Cape Town — In a bid to generate African solutions to African challenges, researchers on the continent are being offered grants to come up with new drugs to fight malaria, tuberculosis and neglected tropical diseases.
The University of Cape Town has announced that its Drug Discovery and Development Centre (H3D), is partnering with the African Academy of Sciences (AAS), the Bill & Melinda Gates Foundation and the Medicines for Malaria Venture, to invite researchers to submit proposals for grants of up to U.S. $100,000 to identify new candidates for drugs.
“African-led innovation in drug discovery has historically been hampered by a number of factors, including but not limited to the absence of a critical mass of appropriately skilled scientists as well as poor access to infrastructure, enabling technology platforms and expertise,” said Professor Kelly Chibale, the leader of the H3D centre.
“Therefore, there is a strong need to find sustainable solutions that build local capacity while getting the job done. This new programme does just that.”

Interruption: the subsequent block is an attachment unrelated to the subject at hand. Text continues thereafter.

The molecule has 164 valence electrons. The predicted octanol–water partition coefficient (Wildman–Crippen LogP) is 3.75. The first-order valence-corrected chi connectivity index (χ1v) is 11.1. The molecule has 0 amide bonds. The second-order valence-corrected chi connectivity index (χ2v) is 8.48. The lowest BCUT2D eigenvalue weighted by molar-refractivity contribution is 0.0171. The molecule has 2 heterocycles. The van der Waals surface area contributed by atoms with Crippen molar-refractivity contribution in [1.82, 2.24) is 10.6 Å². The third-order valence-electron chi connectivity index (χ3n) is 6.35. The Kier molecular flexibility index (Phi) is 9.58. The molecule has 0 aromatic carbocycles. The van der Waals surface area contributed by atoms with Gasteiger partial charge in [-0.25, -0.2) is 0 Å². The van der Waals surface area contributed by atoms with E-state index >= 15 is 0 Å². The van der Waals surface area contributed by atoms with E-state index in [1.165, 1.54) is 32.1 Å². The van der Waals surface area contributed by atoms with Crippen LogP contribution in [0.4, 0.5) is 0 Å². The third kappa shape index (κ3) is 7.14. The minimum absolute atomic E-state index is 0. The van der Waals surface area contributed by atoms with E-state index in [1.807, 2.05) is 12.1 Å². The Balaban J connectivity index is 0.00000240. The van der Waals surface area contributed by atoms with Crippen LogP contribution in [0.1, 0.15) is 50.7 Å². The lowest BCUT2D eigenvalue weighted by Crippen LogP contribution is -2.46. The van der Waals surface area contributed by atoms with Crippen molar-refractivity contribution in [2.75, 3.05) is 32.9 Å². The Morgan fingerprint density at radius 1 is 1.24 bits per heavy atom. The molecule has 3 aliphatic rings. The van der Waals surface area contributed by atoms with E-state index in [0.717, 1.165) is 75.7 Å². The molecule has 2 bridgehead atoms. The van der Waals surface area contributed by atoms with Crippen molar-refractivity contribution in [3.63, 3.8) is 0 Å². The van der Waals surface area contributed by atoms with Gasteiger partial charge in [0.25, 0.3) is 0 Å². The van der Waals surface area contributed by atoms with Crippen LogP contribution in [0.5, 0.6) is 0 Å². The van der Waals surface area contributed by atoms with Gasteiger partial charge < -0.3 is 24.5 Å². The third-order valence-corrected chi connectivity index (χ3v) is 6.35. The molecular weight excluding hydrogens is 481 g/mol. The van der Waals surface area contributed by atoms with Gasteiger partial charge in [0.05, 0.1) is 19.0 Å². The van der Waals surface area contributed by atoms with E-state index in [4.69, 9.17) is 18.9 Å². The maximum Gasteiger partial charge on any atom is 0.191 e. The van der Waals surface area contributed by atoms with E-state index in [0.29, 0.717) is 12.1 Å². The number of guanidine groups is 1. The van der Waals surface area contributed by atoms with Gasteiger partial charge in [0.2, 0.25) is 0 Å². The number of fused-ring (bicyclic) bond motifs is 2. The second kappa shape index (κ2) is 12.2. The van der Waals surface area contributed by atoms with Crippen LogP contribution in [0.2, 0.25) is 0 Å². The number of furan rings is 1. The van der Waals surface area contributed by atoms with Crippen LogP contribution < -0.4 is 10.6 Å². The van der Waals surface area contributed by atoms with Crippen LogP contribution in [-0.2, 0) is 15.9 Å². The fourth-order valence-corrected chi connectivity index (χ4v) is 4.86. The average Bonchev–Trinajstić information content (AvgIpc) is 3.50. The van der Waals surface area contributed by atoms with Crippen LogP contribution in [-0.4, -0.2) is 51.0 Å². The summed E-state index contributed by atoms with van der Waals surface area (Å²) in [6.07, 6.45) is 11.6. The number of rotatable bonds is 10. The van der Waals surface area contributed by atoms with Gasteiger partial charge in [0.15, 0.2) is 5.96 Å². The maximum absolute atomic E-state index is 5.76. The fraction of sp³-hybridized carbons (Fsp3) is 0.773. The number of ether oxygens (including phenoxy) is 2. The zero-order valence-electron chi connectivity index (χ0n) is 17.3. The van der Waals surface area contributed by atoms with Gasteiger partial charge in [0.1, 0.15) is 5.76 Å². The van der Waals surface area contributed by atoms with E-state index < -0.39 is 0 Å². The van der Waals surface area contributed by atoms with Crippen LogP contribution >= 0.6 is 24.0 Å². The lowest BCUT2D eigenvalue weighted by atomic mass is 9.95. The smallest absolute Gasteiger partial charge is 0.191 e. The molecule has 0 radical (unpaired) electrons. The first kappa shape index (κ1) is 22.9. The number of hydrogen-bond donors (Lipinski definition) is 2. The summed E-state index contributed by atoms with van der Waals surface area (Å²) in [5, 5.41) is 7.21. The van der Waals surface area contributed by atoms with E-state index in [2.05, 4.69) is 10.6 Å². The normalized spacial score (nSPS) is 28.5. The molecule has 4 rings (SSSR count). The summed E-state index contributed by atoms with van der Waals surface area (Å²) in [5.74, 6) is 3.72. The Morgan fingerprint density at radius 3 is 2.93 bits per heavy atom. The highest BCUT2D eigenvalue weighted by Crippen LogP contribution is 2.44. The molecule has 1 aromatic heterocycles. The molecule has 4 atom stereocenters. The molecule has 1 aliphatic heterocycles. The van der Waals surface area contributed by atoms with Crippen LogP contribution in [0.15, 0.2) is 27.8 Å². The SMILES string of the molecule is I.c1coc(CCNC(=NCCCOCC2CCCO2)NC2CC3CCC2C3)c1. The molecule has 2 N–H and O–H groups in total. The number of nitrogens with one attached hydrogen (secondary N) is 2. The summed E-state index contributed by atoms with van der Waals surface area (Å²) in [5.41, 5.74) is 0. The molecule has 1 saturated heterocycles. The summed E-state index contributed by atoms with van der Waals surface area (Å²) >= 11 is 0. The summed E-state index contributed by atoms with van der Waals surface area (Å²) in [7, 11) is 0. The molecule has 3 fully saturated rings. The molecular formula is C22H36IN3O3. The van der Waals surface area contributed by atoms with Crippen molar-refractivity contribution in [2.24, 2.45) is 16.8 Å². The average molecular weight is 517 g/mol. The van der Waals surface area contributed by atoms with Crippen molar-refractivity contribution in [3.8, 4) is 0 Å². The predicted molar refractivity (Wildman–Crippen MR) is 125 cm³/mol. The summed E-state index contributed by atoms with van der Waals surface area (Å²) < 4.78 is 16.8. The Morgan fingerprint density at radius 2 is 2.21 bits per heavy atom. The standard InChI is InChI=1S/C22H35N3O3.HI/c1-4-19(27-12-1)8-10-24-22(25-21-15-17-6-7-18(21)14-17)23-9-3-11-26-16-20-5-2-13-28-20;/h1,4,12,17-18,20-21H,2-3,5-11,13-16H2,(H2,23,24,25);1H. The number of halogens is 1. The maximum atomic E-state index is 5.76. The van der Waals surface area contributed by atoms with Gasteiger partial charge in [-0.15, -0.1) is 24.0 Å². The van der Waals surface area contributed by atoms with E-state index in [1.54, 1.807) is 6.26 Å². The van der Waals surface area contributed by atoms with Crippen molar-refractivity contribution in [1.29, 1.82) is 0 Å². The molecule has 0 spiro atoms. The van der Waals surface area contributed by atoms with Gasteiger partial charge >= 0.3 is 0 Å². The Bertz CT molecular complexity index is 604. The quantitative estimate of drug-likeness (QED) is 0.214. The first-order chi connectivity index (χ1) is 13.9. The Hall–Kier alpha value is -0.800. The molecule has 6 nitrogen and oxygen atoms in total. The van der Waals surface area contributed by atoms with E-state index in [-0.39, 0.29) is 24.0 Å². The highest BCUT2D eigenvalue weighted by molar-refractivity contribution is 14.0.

He added that the partners will proactively seek to identify and fund talented African-based scientists: “This will result in an effective increase in the numbers of productive and contributing African drug discovery scientists as well as an increase in the quality and impact of drug discovery science generated in Africa by Africans.”
The university said the centre will provide opportunities for partners elsewhere on the continent to join malaria and TB drug discovery projects as full project members, working from their home institutions.
“H3D will also offer grantees the opportunity to use its infrastructure, technology platforms and expertise to fill gaps in their own environment,” the university added. “Successful applicants will also be able to tap into H3D and the pharmaceutical industry’s scientist exchange programmes, enabling them to gain valuable additional skills.”
The AAS, which runs an initiative called “Grand Challenges Africa” (GC Africa), will provide scientific guidance and coordinate the programme.
“This opportunity should create a network of drug discovery and development scientists that will initiate, develop, share, evaluate and disseminate best approaches and practices within the research community in Africa,” said the manager of GC Africa, Moses Alobo.
Africa represents 17 percent of the world’s population but bears a disproportionate 25 percent of the world's burden of diseases. Sub-Saharan Africa has 90 percent of the world's malaria cases.